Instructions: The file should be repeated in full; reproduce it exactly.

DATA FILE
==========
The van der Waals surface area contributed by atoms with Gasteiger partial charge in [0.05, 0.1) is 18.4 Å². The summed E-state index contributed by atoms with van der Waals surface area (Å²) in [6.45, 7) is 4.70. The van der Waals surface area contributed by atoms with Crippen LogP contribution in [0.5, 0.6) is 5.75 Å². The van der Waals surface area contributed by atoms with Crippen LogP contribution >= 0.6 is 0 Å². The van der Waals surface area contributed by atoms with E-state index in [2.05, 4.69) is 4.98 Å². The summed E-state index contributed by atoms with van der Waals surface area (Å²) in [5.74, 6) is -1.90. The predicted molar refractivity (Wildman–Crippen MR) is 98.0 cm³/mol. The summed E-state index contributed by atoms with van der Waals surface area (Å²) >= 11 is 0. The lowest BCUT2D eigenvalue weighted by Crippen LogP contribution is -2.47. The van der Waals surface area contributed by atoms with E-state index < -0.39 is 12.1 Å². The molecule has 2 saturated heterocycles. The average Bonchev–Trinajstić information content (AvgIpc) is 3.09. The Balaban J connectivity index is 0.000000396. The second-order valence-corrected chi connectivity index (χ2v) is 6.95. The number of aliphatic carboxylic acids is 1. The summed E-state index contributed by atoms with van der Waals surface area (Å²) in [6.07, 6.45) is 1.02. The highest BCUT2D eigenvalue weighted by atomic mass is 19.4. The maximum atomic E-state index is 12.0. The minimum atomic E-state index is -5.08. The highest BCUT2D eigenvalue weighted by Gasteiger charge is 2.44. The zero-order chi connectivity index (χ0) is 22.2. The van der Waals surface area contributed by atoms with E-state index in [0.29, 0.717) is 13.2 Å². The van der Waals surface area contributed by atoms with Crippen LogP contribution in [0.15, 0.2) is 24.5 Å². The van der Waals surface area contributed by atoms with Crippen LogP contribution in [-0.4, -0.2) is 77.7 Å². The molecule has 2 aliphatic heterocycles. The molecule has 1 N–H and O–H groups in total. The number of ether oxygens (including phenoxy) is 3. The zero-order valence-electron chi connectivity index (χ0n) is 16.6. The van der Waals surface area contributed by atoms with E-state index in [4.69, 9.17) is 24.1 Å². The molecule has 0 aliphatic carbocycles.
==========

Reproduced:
The van der Waals surface area contributed by atoms with Gasteiger partial charge in [0.05, 0.1) is 18.4 Å². The summed E-state index contributed by atoms with van der Waals surface area (Å²) in [6.45, 7) is 4.70. The van der Waals surface area contributed by atoms with Crippen LogP contribution in [0.5, 0.6) is 5.75 Å². The van der Waals surface area contributed by atoms with Crippen LogP contribution >= 0.6 is 0 Å². The van der Waals surface area contributed by atoms with E-state index in [2.05, 4.69) is 4.98 Å². The summed E-state index contributed by atoms with van der Waals surface area (Å²) in [5.74, 6) is -1.90. The predicted molar refractivity (Wildman–Crippen MR) is 98.0 cm³/mol. The summed E-state index contributed by atoms with van der Waals surface area (Å²) >= 11 is 0. The lowest BCUT2D eigenvalue weighted by Crippen LogP contribution is -2.47. The van der Waals surface area contributed by atoms with E-state index < -0.39 is 12.1 Å². The molecule has 2 saturated heterocycles. The average Bonchev–Trinajstić information content (AvgIpc) is 3.09. The Balaban J connectivity index is 0.000000396. The second-order valence-corrected chi connectivity index (χ2v) is 6.95. The number of aliphatic carboxylic acids is 1. The summed E-state index contributed by atoms with van der Waals surface area (Å²) in [6.07, 6.45) is 1.02. The highest BCUT2D eigenvalue weighted by atomic mass is 19.4. The maximum atomic E-state index is 12.0. The minimum atomic E-state index is -5.08. The highest BCUT2D eigenvalue weighted by Gasteiger charge is 2.44. The zero-order chi connectivity index (χ0) is 22.2. The van der Waals surface area contributed by atoms with E-state index in [0.29, 0.717) is 13.2 Å². The van der Waals surface area contributed by atoms with Crippen LogP contribution in [0.15, 0.2) is 24.5 Å². The van der Waals surface area contributed by atoms with Crippen LogP contribution in [-0.4, -0.2) is 77.7 Å². The molecule has 2 aliphatic heterocycles. The molecule has 1 N–H and O–H groups in total. The number of ether oxygens (including phenoxy) is 3. The zero-order valence-electron chi connectivity index (χ0n) is 16.6. The van der Waals surface area contributed by atoms with E-state index in [4.69, 9.17) is 24.1 Å². The molecule has 0 aliphatic carbocycles.